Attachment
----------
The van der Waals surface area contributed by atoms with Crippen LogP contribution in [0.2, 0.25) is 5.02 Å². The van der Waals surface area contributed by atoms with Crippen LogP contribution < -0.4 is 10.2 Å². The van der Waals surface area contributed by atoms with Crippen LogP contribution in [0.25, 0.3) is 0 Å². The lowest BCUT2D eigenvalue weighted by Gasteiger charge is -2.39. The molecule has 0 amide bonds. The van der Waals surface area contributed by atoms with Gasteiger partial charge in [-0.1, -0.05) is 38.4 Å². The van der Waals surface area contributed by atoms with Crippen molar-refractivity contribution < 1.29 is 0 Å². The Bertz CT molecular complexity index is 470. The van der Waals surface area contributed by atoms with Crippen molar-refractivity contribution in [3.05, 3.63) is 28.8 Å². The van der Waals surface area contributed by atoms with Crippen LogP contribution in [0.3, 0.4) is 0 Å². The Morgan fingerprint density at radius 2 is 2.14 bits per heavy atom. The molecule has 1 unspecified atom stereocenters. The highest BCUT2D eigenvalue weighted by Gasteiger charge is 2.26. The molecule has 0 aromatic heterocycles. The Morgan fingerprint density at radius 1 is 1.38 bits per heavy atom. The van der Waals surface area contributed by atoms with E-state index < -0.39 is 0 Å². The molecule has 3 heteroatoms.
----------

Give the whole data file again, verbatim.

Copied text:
The van der Waals surface area contributed by atoms with Crippen LogP contribution in [0.2, 0.25) is 5.02 Å². The van der Waals surface area contributed by atoms with Crippen LogP contribution < -0.4 is 10.2 Å². The van der Waals surface area contributed by atoms with Crippen LogP contribution in [0.25, 0.3) is 0 Å². The lowest BCUT2D eigenvalue weighted by Gasteiger charge is -2.39. The molecule has 0 amide bonds. The van der Waals surface area contributed by atoms with Gasteiger partial charge in [-0.1, -0.05) is 38.4 Å². The van der Waals surface area contributed by atoms with Crippen molar-refractivity contribution < 1.29 is 0 Å². The Bertz CT molecular complexity index is 470. The van der Waals surface area contributed by atoms with Crippen molar-refractivity contribution in [3.05, 3.63) is 28.8 Å². The van der Waals surface area contributed by atoms with Crippen LogP contribution in [0.3, 0.4) is 0 Å². The Morgan fingerprint density at radius 2 is 2.14 bits per heavy atom. The molecule has 1 unspecified atom stereocenters. The highest BCUT2D eigenvalue weighted by Gasteiger charge is 2.26. The molecule has 0 aromatic heterocycles. The Morgan fingerprint density at radius 1 is 1.38 bits per heavy atom. The van der Waals surface area contributed by atoms with E-state index < -0.39 is 0 Å². The molecule has 3 heteroatoms.